My husband and I have been restless movers around the world, living in many different locations, countries, cities, homes in fact one of my daughters remarked just recently, “You and Dad have been gypsies all your lives,” only now that we are old, finally staying in one place. We never found a place in all our travels where we were actually able to say with conviction, that we have found a place we were content to stay until, an amazing revelation occurred when we came to Canada 40 years ago. We discovered, not a place, but an invitation to become part of the household of God to discover the depth of that beautiful word, dwell, to discover that accepting his invitation, was moving in with the most incredible landlord anyone could imagine.

“They will know that I am the Lord their God, who brought them out of Egypt so that I might dwell among the. I am the Lord their God.” (Exodus 29:46)

There is no pressure from the Lord for us to move in with him, it has to be a conscious decision on our part and when we look carefully look at the definition of the word, it doesn’t mean; “I will see you on Sunday” The dictionary defines it thus

To remain as in a permanent residence, to have one’s own abode.

The Psalmists knew that the Lord first places that longing in our hearts and then we have to make the next step;

“I long to dwell in your tent forever and take refuge in the shelter of your wings.” (Psalm 61:4)

The other incredible part of accepting the Lord’s offer is the wonderful benefits that go with it, no other landlord would ever guarantee to deliver what the Lord promises to do for us. If we dwell with him, we will live within a refuge that is overshadowed by the Almighty himself. How safe is that!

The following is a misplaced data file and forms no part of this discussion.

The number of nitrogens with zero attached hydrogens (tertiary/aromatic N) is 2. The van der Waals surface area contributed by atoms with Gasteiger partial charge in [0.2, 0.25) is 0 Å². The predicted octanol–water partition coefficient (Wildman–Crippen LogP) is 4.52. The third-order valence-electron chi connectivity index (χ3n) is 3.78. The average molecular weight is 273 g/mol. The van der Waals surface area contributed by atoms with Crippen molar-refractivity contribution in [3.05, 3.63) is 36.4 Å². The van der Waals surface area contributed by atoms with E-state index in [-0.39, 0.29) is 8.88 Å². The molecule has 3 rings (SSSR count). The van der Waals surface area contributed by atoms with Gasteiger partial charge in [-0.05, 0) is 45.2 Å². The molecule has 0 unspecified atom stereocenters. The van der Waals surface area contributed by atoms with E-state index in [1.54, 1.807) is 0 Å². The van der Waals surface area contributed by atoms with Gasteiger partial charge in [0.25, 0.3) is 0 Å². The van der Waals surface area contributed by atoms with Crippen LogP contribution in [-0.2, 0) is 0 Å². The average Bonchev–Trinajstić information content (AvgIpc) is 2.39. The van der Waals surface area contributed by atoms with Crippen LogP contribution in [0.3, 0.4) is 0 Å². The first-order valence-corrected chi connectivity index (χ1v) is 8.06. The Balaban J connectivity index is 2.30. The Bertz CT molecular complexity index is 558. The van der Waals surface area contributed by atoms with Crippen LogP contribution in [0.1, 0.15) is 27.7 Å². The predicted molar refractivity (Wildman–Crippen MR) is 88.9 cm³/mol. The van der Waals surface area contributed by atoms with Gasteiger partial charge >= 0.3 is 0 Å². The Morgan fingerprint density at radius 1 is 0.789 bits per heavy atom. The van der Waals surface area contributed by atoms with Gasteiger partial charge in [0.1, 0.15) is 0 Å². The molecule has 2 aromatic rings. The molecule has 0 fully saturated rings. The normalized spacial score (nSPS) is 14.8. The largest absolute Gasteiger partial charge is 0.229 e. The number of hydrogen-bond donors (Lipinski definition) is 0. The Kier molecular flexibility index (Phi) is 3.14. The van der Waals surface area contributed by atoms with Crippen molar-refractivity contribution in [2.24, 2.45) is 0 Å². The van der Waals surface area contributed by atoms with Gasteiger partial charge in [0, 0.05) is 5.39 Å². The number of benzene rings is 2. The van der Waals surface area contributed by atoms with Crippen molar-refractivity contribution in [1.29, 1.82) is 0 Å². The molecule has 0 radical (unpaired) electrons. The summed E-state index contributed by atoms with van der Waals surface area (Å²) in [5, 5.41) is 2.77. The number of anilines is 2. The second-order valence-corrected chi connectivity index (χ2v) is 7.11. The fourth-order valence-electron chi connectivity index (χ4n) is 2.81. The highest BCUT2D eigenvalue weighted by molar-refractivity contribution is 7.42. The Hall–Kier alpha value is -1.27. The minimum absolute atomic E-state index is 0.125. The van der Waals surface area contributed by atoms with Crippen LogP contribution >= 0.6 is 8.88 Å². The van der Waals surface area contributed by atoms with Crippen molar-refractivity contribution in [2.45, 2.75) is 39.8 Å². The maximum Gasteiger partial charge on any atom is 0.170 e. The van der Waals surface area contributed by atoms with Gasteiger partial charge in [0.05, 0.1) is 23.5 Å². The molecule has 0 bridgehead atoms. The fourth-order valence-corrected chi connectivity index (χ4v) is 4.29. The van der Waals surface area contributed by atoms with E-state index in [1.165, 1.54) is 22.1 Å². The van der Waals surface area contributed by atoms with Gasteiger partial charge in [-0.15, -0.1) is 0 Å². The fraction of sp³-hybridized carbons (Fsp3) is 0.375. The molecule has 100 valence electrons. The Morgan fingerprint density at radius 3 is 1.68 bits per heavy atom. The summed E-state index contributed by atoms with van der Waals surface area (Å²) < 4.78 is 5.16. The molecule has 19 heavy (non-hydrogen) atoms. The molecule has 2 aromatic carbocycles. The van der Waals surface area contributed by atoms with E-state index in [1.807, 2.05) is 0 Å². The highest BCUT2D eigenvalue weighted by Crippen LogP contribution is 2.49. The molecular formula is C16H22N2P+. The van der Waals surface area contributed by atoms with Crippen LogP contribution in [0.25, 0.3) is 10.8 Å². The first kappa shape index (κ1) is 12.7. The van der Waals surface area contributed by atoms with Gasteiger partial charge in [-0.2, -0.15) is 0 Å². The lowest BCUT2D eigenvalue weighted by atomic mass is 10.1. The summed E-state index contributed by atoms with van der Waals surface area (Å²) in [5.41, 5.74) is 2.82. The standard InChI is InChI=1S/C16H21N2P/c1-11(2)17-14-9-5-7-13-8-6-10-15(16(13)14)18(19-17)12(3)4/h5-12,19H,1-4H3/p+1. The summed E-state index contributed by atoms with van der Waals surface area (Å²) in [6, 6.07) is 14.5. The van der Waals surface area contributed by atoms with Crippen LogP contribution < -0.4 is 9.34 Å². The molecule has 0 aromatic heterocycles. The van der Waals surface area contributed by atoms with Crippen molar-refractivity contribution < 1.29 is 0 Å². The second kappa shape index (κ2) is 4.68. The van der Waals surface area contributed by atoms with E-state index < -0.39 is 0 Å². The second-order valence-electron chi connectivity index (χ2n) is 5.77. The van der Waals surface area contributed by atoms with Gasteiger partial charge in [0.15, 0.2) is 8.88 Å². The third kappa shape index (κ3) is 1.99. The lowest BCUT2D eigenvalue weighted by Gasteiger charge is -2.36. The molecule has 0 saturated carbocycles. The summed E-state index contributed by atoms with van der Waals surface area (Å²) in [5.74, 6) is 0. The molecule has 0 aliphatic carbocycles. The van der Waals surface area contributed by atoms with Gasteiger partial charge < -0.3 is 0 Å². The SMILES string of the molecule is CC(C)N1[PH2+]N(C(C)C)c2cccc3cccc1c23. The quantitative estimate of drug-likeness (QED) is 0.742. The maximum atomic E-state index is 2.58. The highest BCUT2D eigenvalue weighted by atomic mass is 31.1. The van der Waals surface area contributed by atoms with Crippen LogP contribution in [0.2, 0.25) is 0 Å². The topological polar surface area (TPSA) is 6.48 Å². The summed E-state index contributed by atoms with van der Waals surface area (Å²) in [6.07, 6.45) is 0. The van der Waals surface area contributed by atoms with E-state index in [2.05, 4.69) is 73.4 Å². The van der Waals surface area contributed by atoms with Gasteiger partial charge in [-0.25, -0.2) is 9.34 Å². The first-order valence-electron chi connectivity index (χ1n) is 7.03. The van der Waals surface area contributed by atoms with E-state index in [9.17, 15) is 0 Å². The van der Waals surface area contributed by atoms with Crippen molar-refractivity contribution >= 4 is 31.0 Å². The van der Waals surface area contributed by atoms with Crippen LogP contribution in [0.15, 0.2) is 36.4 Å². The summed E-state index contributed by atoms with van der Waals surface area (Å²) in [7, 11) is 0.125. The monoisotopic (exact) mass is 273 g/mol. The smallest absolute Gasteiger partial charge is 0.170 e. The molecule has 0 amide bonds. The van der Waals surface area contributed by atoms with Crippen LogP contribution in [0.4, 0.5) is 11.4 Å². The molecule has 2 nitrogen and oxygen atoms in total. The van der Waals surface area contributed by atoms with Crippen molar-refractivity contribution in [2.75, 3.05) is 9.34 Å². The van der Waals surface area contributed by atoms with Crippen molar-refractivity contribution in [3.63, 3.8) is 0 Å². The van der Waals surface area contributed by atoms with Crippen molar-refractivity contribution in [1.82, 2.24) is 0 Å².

“If you make the Most High your dwelling – even the Lord who is my refuge – then no harm will befall you and no disaster come near your tent.” (Psalm 91: 9 – 10)

image Most of us don’t live in tents anymore, but we who live under the new covenant have an even deeper meaning to the word “dwell.” God chose to dwell among his people and when he gave us his only son, a greater extension of the beautiful promise was given. Jesus not only asks us to dwell with him he in turn will dwell himself within our hearts if we allow him to.

“so that Christ may dwell in your hearts through faith. And I pray that you, rooted and established in love, may have power, together with the saints, to grasp how wide and long and high and deep is the love of Christ.” (Ephesians 3:17 – 18)

Posted by: Jo | March 11, 2016

Wisdom Of The Old

“Is not wisdom found among the aged? Does not long life bring understanding?”

(Job 12:12)

image Many years ago while I was minding one of my small granddaughters, who is now a young woman, she began to look very intently into my face and then asked me, “Are you old or very old?” In those days I didn’t consider myself to be old, so neither answer actually appealed to me. The next question didn’t appeal to me either; “Are you going to die soon?” Later when I shared with the family we all laughed, but we realised even though she was so young, my granddaughter was discovering what “age” meant.

Just recently a friend and I were discussing how technology has changed the balance of knowledge between the young and the old. It is hard not to feel inadequate when the young appear to absorb knowledge from the internet, text, use apps, etc. so quickly and seemingly with very little effort on their part. When I, myself, call on granddaughters to help me with my computer, I feel where have the days gone when knowledge was attained the hard way and took years to absorb and the young turned to the aged to learn from them and then my friend said a very wise thing.

It is not always knowledge that separates the young and the old, it is wisdom and experience. The young can still learn from the older generation.

imageAs I began to think through this I went back to the book of Proverbs which in itself is filled with wise words from a father to a son, and found the opening prologue which describes the purpose and theme, and discovered it gives great clarity to the need to have wisdom in the way we live the lives God has granted us.